Watch Out for the Excited Pooch!

Over excitement (such as new visitors, a new, fun toy or other distractions) can cause your dog to forget his new training. Help him or her by scheduling potty times after these events to prevent accidents in the house.

Watch Out for the Excited Pooch!

Over-excitement (such as new visitors, a new, fun toy or other distractions) can cause your dog to forget his new training. Help him or her by scheduling potty times after these events to prevent accidents in the house.

Keeping Close

In the beginning, do not allow your dog free access to the house unsupervised. Consider using an X-pen or crate, or better yet, use baby gates to section off rooms of the house.

If Rover voids and you do not catch him in the act, scolding later will be futile. He will not associate your displeasure with his action. The best way to keep this from happening is to supervise him when indoors, and keep him in sight at all times. If he begins to have an accident IN YOUR PRESENCE, yell "NO!!!!" Then immediately and in a cheerful voice say "Rover, OUTSIDE!!" When he finishes outdoors, then reward and praise. Even though he began to go in the house, if he completes the act outside he has done what you've asked and should be rewarded with lavish praise. Never, ever hit your dog for voiding in the house or rub his nose in his puddle. A simple but loud verbal correction is sufficient (when caught in the act), and your dog will respond much more rapidly to praise and motivation than he will to harsh scolding which he will not understand.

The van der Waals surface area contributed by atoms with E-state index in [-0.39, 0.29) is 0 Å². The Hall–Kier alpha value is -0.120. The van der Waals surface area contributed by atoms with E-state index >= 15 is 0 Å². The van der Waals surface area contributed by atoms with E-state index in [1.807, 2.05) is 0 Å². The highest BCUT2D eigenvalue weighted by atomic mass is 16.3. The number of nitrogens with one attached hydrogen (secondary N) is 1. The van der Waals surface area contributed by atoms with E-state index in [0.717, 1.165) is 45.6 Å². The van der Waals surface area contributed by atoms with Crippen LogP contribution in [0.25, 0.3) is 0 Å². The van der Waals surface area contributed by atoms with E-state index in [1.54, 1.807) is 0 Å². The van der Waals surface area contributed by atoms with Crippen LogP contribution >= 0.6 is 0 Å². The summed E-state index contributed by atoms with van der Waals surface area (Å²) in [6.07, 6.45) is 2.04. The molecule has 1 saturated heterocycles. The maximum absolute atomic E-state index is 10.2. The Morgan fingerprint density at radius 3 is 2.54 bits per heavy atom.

Those Long Nights!

Is a crate the right tool for you? Different people have varying opinions on the use of crates. However, used correctly, crates are wonderful training tools, especially at night when you cannot observe your dog. In addition, many dogs feel secure in crates, just as their wolf ancestors used dens for comfort and security. Ever see a dog sleep under the bed, a table or other piece of furniture? They like the privacy and security of an enclosed space. Besides offering your dog security, the crate has an added benefit - dogs do not like to soil in their sleeping area. This will greatly assist you in housetraining your dog. Most dogs will not mind the crate at all if kept near you, by your bed - this allows them quiet companionship with you, his owner, and helps the bonding process.

If you do not want to crate train Rover, you may opt to use a leash instead. You can attach it to your bed, keeping your dog near you at night and limiting his space. An X-Pen also accomplishes the same goal. Whatever you decide, it's important that in the early stages of housetraining that your dog's space be limited when not observed, and especially at night.

Clean, Clean, Clean

There are many products sold in pet stores that were designed specifically for cleaning up urine and feces. These products have enzymes which neutralize the odor and prevent resoiling of the area. Do not products containing ammonia, which will only accentuate the odor and may cause your dog to continue to void or defecate in the same areas.